Sepsis, a diffuse inflammatory response to infection, occurs in over 450,000 cases per year in the US and frequently progresses to organ dysfunction and death. Although experimental studies using cells and animals have greatly improved our understanding of the pathophysiology of sepsis, there remains a remarkable paucity of biochemical and genetic data regarding the natural history of this important public health problem. In particular, there is a need for better markers of sepsis and outcome and a more rigorous evaluation of the complex relationships among the many genetic, inflammatory, and clinical factors that appear to influence the development and outcome of sepsis. Because pneumonia is the most common cause of sepsis, patients with this infection represent an excellent clinical model for studying sepsis in a relatively homogeneous population. We propose to study a large cohort of patients (n=2,703) with community-acquired pneumonia (CAP). Our study will be """"""""piggy-backed"""""""" onto a multicenter trial of alternative hospital quality improvement initiatives that is already funded and slated to begin enrolling patient's early in 2001. In addition to collecting detailed clinical data, we will carry out careful genetic analyses, focusing on allelic variations in the coding or noncoding regions of genes whose products are important in the expression and/or regulation of the inflammatory response. We will also obtain measurements over time of the plasma concentrations or cell surface expression of several key inflammatory molecules. We will determine the influence of specific polymorphisms on the development, course and outcome of pneumonia and sepsis. We will test whether genetic predisposition to an exuberant inflammatory response protects against infection yet also increases risk for adverse systemic effects and outcome. We will compare genetic data from patients with results obtained from a cohort of healthy controls (n=300). We will test several existing hypotheses regarding the association of circulating inflammatory molecules with outcome. We will use time-varying regression analyses and probabilistic networks to explore in new detail relationships among genetic polymorphisms and the inflammatory response in sepsis. Finally, we will construct and evaluate two sets of clinical decision tools: i.) clinical risk prediction rules that incorporate genetic and inflammatory response variables with existing clinical factors, and; ii.) a state-transition simulation model of the course of sepsis that allows time-dependent estimates of the effects of alternative treatment decisions. This study will generate: new and valuable information regarding existing lines of inquiry and laboratory investigation; new hypotheses arising from the use of time-dependent modeling; and new clinical decision tools that have immediate and practical value for designing clinical trials and improving patient care.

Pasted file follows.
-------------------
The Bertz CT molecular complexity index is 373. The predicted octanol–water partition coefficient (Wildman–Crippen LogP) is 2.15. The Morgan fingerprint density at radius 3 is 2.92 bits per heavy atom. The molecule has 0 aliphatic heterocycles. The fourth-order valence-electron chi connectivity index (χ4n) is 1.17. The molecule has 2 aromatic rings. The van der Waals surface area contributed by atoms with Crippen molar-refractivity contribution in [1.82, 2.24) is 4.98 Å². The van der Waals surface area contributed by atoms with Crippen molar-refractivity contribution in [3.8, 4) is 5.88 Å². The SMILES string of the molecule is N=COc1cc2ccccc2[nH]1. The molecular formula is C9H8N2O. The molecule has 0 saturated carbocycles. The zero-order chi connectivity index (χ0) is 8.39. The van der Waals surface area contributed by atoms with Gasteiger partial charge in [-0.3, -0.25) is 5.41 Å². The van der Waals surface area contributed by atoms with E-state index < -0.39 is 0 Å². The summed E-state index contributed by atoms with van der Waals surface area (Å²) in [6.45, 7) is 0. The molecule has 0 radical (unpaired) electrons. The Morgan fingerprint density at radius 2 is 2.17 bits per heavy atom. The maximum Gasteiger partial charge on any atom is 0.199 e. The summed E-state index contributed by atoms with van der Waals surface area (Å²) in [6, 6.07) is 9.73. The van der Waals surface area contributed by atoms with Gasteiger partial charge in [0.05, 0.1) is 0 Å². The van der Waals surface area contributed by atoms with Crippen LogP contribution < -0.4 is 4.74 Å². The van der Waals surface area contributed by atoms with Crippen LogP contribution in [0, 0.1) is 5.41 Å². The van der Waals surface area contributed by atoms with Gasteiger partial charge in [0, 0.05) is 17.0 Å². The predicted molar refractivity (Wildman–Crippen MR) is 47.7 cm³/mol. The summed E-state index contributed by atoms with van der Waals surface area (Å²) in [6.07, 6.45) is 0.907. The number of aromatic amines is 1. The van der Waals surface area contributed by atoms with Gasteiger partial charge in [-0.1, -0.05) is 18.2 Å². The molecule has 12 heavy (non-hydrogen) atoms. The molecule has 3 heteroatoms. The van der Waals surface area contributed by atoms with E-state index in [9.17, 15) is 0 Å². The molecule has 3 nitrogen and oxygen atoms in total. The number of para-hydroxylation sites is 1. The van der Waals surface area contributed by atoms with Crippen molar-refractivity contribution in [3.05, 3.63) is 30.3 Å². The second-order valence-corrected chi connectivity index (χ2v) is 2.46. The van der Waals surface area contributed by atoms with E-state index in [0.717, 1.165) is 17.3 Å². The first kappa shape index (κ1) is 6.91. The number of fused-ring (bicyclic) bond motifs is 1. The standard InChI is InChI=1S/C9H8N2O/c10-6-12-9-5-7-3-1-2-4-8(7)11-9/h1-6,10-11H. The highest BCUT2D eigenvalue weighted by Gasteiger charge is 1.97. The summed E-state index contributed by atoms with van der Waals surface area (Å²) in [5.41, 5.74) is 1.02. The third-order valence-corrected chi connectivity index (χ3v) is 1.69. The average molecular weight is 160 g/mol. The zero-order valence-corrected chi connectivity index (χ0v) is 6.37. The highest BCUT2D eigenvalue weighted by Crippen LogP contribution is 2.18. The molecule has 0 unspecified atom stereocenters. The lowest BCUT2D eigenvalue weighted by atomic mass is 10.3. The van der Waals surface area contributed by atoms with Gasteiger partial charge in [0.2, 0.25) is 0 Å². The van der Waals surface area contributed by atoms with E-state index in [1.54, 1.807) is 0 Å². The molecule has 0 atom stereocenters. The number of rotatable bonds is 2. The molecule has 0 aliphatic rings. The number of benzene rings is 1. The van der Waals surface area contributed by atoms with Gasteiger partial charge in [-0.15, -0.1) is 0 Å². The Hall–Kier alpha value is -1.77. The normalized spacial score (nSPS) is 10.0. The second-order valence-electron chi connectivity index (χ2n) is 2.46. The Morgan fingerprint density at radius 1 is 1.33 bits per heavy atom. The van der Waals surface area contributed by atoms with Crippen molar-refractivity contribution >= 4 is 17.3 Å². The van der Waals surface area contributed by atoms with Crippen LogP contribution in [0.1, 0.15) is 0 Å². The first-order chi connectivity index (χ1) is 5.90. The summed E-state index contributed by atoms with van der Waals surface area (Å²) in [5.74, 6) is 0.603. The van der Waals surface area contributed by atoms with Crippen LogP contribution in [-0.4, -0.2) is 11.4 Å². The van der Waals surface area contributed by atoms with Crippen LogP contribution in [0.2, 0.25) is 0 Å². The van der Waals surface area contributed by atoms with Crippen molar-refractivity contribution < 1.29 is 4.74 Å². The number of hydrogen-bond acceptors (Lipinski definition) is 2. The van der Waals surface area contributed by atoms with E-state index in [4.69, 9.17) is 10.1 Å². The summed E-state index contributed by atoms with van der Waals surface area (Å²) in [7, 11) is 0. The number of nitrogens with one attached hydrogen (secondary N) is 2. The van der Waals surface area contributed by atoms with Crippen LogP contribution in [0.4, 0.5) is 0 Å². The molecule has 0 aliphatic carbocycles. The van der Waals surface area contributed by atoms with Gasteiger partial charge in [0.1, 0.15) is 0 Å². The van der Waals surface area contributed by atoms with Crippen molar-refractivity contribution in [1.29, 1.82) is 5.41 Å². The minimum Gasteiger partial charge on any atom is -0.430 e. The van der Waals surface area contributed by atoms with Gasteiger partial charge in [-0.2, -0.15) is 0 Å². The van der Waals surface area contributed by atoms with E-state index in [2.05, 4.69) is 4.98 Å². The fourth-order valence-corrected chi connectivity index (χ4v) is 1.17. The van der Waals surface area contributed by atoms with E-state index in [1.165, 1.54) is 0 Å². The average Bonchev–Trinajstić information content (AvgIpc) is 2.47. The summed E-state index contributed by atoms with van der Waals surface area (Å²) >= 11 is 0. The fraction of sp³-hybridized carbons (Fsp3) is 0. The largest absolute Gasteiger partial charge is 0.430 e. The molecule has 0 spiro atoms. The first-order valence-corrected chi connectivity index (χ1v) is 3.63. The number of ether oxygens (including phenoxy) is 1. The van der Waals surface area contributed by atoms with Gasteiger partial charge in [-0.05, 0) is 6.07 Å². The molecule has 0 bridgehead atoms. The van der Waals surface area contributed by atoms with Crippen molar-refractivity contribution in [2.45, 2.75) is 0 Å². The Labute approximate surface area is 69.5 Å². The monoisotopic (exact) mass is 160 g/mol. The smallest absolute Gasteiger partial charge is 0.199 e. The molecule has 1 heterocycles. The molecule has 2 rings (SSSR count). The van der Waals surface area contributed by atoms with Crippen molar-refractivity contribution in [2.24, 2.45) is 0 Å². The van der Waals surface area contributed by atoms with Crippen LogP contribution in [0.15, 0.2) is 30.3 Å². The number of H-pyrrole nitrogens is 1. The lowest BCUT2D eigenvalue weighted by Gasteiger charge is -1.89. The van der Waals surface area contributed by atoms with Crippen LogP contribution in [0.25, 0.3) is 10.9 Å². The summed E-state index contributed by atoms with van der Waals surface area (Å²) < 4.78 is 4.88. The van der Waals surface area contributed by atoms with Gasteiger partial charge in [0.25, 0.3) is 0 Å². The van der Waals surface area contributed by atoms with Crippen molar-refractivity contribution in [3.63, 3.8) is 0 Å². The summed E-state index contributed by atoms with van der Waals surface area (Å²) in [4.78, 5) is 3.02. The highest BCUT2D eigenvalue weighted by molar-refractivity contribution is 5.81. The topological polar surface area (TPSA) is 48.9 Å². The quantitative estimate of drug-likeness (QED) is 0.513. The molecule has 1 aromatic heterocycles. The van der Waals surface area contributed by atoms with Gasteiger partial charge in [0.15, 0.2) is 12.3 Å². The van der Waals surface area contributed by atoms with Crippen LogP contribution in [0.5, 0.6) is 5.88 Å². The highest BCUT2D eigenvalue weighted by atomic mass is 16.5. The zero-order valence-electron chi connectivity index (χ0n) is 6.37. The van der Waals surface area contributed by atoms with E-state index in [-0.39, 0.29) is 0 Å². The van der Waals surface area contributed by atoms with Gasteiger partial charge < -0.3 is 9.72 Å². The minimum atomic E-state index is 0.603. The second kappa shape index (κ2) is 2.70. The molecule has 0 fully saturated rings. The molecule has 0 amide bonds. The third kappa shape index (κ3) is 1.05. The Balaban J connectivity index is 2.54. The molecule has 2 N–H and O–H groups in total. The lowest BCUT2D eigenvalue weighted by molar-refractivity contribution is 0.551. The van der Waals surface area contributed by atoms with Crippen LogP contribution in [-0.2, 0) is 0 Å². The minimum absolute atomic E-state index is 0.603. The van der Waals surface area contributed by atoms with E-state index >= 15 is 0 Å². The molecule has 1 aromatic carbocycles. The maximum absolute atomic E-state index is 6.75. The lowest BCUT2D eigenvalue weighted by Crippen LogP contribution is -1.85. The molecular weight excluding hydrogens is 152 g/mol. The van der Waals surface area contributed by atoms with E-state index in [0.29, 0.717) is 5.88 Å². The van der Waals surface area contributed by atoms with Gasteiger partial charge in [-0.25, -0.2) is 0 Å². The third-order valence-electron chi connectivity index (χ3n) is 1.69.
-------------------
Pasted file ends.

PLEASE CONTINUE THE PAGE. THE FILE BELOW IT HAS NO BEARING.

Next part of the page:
National Institute of Health (NIH)
National Institute of General Medical Sciences (NIGMS)
Research Project (R01)
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Special Emphasis Panel (ZRG1-SSS-W (35))
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Somers, Scott D
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University of Pittsburgh
Internal Medicine/Medicine
Schools of Medicine
United States
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